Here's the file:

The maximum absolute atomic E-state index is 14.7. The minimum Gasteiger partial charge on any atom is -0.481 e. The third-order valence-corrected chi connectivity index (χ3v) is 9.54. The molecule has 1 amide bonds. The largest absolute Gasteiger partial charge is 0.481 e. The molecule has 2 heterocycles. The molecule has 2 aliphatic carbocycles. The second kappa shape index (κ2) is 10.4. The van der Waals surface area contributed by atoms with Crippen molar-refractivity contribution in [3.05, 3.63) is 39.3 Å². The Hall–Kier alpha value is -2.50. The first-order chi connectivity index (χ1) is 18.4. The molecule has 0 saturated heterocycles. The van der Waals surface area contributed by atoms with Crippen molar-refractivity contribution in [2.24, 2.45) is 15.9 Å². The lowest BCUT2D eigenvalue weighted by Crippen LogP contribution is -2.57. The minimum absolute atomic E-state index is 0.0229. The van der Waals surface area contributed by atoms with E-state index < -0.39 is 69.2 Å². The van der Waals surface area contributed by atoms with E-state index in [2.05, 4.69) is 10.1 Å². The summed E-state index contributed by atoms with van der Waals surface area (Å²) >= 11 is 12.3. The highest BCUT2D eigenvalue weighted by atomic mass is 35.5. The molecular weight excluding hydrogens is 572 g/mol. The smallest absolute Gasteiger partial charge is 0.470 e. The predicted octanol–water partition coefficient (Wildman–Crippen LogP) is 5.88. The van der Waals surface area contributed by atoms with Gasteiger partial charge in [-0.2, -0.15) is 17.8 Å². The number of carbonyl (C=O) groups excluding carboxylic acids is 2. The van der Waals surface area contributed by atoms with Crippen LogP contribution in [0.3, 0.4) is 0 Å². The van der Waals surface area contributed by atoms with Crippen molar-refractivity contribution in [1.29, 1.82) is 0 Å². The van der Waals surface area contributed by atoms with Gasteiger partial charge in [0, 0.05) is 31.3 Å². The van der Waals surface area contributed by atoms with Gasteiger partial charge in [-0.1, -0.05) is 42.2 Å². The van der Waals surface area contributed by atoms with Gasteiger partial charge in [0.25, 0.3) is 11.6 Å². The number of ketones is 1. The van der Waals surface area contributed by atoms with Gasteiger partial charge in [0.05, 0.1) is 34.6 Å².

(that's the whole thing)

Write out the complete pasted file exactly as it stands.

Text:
The maximum absolute atomic E-state index is 14.7. The minimum Gasteiger partial charge on any atom is -0.481 e. The third-order valence-corrected chi connectivity index (χ3v) is 9.54. The molecule has 1 amide bonds. The largest absolute Gasteiger partial charge is 0.481 e. The molecule has 2 heterocycles. The molecule has 2 aliphatic carbocycles. The second kappa shape index (κ2) is 10.4. The van der Waals surface area contributed by atoms with Crippen molar-refractivity contribution in [3.05, 3.63) is 39.3 Å². The Hall–Kier alpha value is -2.50. The first-order chi connectivity index (χ1) is 18.4. The molecule has 0 saturated heterocycles. The van der Waals surface area contributed by atoms with Crippen molar-refractivity contribution in [2.24, 2.45) is 15.9 Å². The lowest BCUT2D eigenvalue weighted by Crippen LogP contribution is -2.57. The minimum absolute atomic E-state index is 0.0229. The van der Waals surface area contributed by atoms with E-state index < -0.39 is 69.2 Å². The van der Waals surface area contributed by atoms with E-state index in [2.05, 4.69) is 10.1 Å². The summed E-state index contributed by atoms with van der Waals surface area (Å²) >= 11 is 12.3. The highest BCUT2D eigenvalue weighted by atomic mass is 35.5. The molecular weight excluding hydrogens is 572 g/mol. The smallest absolute Gasteiger partial charge is 0.470 e. The predicted octanol–water partition coefficient (Wildman–Crippen LogP) is 5.88. The van der Waals surface area contributed by atoms with Gasteiger partial charge in [-0.2, -0.15) is 17.8 Å². The number of carbonyl (C=O) groups excluding carboxylic acids is 2. The van der Waals surface area contributed by atoms with Crippen LogP contribution in [0.3, 0.4) is 0 Å². The van der Waals surface area contributed by atoms with Crippen molar-refractivity contribution in [1.29, 1.82) is 0 Å². The van der Waals surface area contributed by atoms with Gasteiger partial charge in [0, 0.05) is 31.3 Å². The van der Waals surface area contributed by atoms with Gasteiger partial charge in [-0.1, -0.05) is 42.2 Å². The van der Waals surface area contributed by atoms with Gasteiger partial charge in [0.25, 0.3) is 11.6 Å². The number of ketones is 1. The van der Waals surface area contributed by atoms with Gasteiger partial charge in [0.05, 0.1) is 34.6 Å².